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Five years ago on this day, Nicolas Bray and I wrote a blog post on The network nonsense of Manolis Kellis in which we described the paper Feizi et al. 2013 from the Kellis lab as dishonest and fraudulent. Specifically, we explained that:

“Feizi et al. have written a paper that appears to be about inference of edges in networks based on a theoretically justifiable model but

  1. the method used to obtain the results in the paper is completely different than the idealized version sold in the main text of the paper and
  2. the method actually used has parameters that need to be set, yet no approach to setting them is provided. Even worse, 
  3. the authors appear to have deliberately tried to hide the existence of the parameters. It looks like 
  4. the reason for covering up the existence of parameters is that the parameters were tuned to obtain the results. Moreover,
  5. the results are not reproducible. The provided data and software is not enough to replicate even a single figure in the paper. This is disturbing because
  6. the performance of the method on the simplest of all examples, a correlation matrix arising from a Gaussian graphical model, is poor.”

A second point we made is that the justification for the method, which the authors called “network deconvolution” was nonsense. For example, the authors wrote that “The model assumes that networks are “linear time-invariant flow-preserving operators.” Perhaps I take things too literally when I read papers but I have to admit that five years later I still don’t understand the sentence. However just because a method is ad-hoc, heuristic, or perhaps poorly explained, doesn’t mean it won’t work well in practice. In the blog post we compared network deconvolution to regularized partial correlation on simulated data, and found network deconvolution performed poorly. But in a responding comment, Kellis noted that “in our experience, partial correlation performed very poorly in practice.” He added that “We have heard very positive feedback from many other scientists using our software successfully in diverse applications.”

Fortunately we can now evaluate Kellis’ claims in light of an independent analysis in Wang, Pourshafeie, Zitnik et al. 2018, a paper from the groups of Serafim Batzoglou and Jure Leskovec (in collaboration with Carlos Bustamante) at Stanford University. There are three main results presented in Wang, Pourshafeie and Zitnik et al. 2018 that summarize the benchmarking of network deconvolution and other methods, and I reproduce figures showing the results below. The first shows the performance of network deconvolution and some other network denoising methods on a problem of butterfly species identification (network deconvolution is abbreviated ND and is shown in green). RAW (in blue) is the original unprocessed network. Network deconvolution is much worse than RAW:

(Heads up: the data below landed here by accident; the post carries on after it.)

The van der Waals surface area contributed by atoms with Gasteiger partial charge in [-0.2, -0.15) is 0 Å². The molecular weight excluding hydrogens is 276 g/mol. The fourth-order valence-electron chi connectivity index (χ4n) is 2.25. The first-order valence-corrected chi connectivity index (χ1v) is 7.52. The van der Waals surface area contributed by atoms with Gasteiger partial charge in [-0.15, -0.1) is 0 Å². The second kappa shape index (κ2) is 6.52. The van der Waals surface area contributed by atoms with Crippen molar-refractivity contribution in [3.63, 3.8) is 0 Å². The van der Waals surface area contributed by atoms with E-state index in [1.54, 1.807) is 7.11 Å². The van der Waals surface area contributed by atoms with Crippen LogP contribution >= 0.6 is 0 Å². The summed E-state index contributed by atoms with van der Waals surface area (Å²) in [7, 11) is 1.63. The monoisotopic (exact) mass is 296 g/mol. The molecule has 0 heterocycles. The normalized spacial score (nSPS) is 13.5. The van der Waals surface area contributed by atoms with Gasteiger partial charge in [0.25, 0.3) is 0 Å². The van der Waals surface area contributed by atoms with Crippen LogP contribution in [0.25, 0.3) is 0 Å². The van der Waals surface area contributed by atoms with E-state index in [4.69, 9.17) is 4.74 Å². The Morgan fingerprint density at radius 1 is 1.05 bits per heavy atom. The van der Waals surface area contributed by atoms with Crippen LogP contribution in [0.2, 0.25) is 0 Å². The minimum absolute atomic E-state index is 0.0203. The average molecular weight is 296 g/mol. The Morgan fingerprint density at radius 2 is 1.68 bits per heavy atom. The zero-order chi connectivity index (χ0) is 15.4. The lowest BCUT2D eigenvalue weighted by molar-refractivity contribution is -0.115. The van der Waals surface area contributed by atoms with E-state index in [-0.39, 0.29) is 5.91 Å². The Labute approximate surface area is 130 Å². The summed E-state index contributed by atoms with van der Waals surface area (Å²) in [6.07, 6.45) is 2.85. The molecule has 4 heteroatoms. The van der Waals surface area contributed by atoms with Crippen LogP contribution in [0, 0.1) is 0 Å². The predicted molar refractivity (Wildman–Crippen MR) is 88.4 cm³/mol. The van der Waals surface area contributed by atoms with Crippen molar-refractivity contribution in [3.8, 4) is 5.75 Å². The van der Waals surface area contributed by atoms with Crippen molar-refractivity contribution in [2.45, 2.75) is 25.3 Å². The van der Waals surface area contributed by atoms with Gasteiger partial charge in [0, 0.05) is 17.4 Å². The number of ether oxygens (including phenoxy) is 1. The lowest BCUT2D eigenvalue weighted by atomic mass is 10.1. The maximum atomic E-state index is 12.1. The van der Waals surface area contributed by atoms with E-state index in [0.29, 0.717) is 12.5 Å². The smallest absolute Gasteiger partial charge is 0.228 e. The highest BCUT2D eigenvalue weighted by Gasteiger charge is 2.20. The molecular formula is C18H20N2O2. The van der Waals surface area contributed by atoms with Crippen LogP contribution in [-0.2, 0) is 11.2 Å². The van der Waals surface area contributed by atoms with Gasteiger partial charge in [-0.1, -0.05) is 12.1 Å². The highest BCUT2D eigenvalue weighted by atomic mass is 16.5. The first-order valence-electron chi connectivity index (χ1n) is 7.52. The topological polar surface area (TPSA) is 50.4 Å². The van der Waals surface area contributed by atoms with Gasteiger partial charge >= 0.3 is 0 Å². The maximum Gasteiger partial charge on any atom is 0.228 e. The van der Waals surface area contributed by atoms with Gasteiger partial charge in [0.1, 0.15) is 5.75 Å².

41467_2018_5469_Fig4_HTML

The second illustrates the performance of network denoising methods on Hi-C data. The performance metric in this case is normalized mutual information (NMI) which Wang, Pourshafeie, Zitnik et al. described as “a fair representation of overall performance”. Network deconvolution (ND, dark green) is again worse than RAW (dark blue):

41467_2018_5469_Fig3_HTML

Finally, in an analysis of gene function from tissue-specific gene interaction networks, ND (blue) does perform better than RAW (pink) although barely. In four cases out of eight shown it is the worst of the four methods benchmarked:

41467_2018_5469_Fig2_HTML.png

Network deconvolution was claimed to be applicable to any network when it was published. At the time, Feizi stated that “We applied it to gene networks, protein folding, and co-authorship social networks, but our method is general and applicable to many other network science problems.” A promising claim, but in reality it is difficult to beat the nonsense law: Nonsense methods tend to produce nonsense results.

The Feizi et al. 2013 paper now has 178 citations, most of them drive by citations. Interestingly this number, 178 is exactly the number of citations of the Barzel et al. 2013 network nonsense paper, which was published in the same issue of Nature Biotechnology. Presumably this reflects the fact that authors citing one paper feel obliged to cite the other. These pair of papers were thus an impact factor win for the journal. For the first authors on the papers, the network deconvolution/silencing work is their most highly cited first author papers respectively. Barzel is an assistant professor at Bar-Ilan University where he links to an article about his network nonsense on his “media page”. Feizi is an assistant professor at the University of Maryland where he lists Feizi et al. 2013 among his “selected publications“. Kellis teaches the “network deconvolution” and its associated nonsense in his computational biology course at MIT. And why not? These days truth seems to matter less and less in every domain. A statement doesn’t have to be true, it just has to work well on YouTube, Twitter, Facebook, or some webpage, and as long as some people believe it long enough, say until the next grant cycle, promotion evaluation, or election, then what harm is done? A win-win for everyone. Except science.

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